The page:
Arsenic Mitigation: A Costly Delay By Dr Jamal Anwar
The people will invent more methods and survival strategies, if we really want to survive and refuse vested business interests of many western companies offering inadequate and expensive technologies... We do not want millions of rural poor to end up with slow, painful suffering.
Green and yellow my paddy sways its shoots tenderly
It calls me every day as I stand by the roadside.
It stalks touching and kissing and parting in the breeze.
O Blind Cloud, You are my Brother!
Give a little more rain so that we may eat good rice.
So sing the villagers of Vashan Char (Floating Island), Faridpur, a sandy-silty island which evolved from the river Padma (Ganges). The fertile soil gave the villagers enough to live with laughter and tears for hundreds of years.
The poor villagers face many natural disasters such as severe flood, drought, and cyclone. Nothing has disrupted their life. Now, a poison named arsenic threatens to displace them forever from their home where they have lived for thousands of years.
On November 30th, 2000, I visited Vashan Char, where villagers informed me of several patients with skin disease, which would not heal in spite of antibiotics and hospital visits. I heard that Md. Salauddin, a farmer, and Sulekha Begum, 18, were suffering seriously from skin disease. I visited them and found Salauddin covered in infected skin, very weak to do anything, lying in bed most of the time. First I tested the tube well that was sunk at a depth of 95 feet for arsenic, to find that this had astonishingly high arsenic concentration at 1.45 mg/I (145 times more than WHO Standard). All wells at this depth (also from the same depth water for irrigation is collected) contained very high arsenic. But surprisingly, at depth 60 feet, wells contained arsenic within the range of Bangladesh Standard (0.05 mg/I).
I could not find Sulekha at Faridpur Hospital. It was like a bazaar. Doctors, nurses could not give any information. On 9th December I came again to Faridpur and Philip a French journalist accompanied me. In the early morning we went to Vashan Char. When we saw Salauddin, he greeted us with a smile. He said, "Since I am not drinking water from this poisonous well, I am feeling better"It will take time before he can recover. Arsenic poisoning can be mitigated, if it is discovered at an early stage. There is no medicine against arsenic poisoning but healthy food can improve the immune system. I was surprised to see the front page headline of a popular daily newspaper "Prothom Alo" on 7th December, 2000 that the algae tablet cures arsenic poisoning. There is no scientific evidence of this but it may be of commercial interest. I found that arsenic patients who take green Haldi (turmeric) juice every day, have improved skin. Ayurvedand cheap traditional methods can help more than imported medicine. Vitamin tablets are expensive and show several negative effects compared to vegetables and herbs.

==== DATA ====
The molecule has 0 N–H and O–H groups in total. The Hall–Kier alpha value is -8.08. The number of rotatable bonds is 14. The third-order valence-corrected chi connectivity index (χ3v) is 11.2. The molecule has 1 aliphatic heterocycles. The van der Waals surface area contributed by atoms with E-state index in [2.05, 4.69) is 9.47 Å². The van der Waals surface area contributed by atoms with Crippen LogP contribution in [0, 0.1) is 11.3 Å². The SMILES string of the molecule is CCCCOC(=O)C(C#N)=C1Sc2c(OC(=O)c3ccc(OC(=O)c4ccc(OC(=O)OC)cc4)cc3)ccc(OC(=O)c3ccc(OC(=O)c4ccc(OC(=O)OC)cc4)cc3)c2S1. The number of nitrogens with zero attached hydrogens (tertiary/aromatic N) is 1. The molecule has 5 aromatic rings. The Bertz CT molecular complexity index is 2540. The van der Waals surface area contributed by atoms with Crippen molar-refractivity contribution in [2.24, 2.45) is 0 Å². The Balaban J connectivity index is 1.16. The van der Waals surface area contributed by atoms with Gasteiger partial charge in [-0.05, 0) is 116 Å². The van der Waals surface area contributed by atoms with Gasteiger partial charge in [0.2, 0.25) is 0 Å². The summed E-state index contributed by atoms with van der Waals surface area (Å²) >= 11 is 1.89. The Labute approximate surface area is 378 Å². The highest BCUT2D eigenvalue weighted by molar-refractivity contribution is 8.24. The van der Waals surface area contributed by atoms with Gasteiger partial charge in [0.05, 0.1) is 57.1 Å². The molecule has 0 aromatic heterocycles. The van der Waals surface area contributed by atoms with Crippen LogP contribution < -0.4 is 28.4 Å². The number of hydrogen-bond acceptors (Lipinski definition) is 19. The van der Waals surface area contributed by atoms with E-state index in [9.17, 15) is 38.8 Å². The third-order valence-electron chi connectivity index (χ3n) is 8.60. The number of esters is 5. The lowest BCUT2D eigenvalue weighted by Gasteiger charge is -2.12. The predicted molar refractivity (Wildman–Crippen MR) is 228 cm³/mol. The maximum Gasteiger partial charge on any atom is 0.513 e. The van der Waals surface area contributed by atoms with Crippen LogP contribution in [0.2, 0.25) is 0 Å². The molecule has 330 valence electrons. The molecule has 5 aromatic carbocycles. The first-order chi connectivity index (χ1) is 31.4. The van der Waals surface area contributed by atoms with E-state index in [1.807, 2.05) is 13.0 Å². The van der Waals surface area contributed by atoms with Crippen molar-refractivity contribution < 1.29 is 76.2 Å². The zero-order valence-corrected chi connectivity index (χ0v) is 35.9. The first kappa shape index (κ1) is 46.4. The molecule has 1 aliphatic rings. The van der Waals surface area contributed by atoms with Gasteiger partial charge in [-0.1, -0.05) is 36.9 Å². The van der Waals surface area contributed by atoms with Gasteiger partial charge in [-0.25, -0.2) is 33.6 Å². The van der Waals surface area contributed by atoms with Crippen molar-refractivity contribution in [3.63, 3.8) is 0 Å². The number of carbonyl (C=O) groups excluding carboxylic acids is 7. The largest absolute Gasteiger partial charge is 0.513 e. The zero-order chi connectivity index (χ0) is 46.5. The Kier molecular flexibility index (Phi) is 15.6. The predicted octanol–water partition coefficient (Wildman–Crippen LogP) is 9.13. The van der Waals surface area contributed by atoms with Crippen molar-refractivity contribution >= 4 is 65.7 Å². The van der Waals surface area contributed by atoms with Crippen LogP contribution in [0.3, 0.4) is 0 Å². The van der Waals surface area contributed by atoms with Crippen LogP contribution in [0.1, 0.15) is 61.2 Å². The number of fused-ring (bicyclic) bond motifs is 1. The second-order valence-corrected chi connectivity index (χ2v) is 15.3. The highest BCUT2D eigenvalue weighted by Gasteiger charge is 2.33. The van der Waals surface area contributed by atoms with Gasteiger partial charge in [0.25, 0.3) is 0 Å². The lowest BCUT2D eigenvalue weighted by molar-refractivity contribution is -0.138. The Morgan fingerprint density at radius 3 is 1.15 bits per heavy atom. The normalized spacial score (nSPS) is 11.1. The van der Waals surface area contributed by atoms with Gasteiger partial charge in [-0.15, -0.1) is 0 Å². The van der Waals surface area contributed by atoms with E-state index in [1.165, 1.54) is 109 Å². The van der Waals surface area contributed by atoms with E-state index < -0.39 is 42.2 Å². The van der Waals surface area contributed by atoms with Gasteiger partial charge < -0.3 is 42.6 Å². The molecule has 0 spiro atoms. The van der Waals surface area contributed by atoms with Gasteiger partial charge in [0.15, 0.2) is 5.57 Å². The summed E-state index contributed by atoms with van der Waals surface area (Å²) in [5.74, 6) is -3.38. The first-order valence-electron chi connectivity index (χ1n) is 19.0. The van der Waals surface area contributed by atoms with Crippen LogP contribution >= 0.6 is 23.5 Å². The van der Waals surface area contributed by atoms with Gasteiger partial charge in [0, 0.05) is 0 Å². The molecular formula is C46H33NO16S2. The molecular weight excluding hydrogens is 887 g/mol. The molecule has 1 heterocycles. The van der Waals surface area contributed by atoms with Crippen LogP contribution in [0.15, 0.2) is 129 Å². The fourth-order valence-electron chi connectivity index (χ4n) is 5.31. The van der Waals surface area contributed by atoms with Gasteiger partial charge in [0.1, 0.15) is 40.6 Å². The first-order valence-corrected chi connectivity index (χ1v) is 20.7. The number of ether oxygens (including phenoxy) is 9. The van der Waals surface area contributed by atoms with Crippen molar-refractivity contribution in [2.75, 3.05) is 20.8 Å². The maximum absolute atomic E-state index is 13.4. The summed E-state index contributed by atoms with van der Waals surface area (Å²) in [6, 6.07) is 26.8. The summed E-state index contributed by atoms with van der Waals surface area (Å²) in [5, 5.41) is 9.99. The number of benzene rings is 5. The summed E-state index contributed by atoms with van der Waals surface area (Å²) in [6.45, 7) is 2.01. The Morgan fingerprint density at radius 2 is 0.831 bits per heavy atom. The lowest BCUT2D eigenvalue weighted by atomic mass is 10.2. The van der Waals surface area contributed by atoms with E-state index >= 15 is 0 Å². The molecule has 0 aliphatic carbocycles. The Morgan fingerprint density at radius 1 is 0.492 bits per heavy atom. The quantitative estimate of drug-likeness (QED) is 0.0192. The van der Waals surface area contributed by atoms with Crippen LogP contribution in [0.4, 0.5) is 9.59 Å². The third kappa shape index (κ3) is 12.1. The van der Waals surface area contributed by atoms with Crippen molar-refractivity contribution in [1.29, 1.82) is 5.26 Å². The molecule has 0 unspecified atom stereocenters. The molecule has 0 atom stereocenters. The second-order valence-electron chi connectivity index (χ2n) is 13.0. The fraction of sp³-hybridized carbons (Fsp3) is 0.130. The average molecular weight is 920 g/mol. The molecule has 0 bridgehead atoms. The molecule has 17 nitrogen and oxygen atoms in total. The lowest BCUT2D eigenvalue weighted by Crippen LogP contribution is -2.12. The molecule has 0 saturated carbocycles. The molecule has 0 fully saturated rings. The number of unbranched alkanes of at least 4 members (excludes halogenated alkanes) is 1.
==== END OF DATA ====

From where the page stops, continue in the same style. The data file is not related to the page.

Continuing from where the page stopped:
We went to look for Sulekha at the 232-Bed Faridpur Hospital. It was a shock to see the dirty hospital, patients lying everywhere on the floor, while relatives were busy bringing water, food, medicine from outside. Sulekha, an eighteen-year old newly married girl was in a coma. She used to be a healthy beautiful girl, full of life, but now she was almost a discoloured skeleton lying on the bed. The family said that she had the same skin problems as Salauddin. She was being given blood transfusions and the family were thinking that she would be cured. It seems that she has liver cirrhosis. I touched her hand though she could hardly move to. We were very shocked and I saw Philip was stunned. Sulekha was fighting for her very young life. She did not know that she was drinking poisonous water. The doctors did not even ask for water analysis. Is this the beginning of a tragedy of a nation that was never known before? Millions of rural poor do not have any idea they are waiting for the worst to come.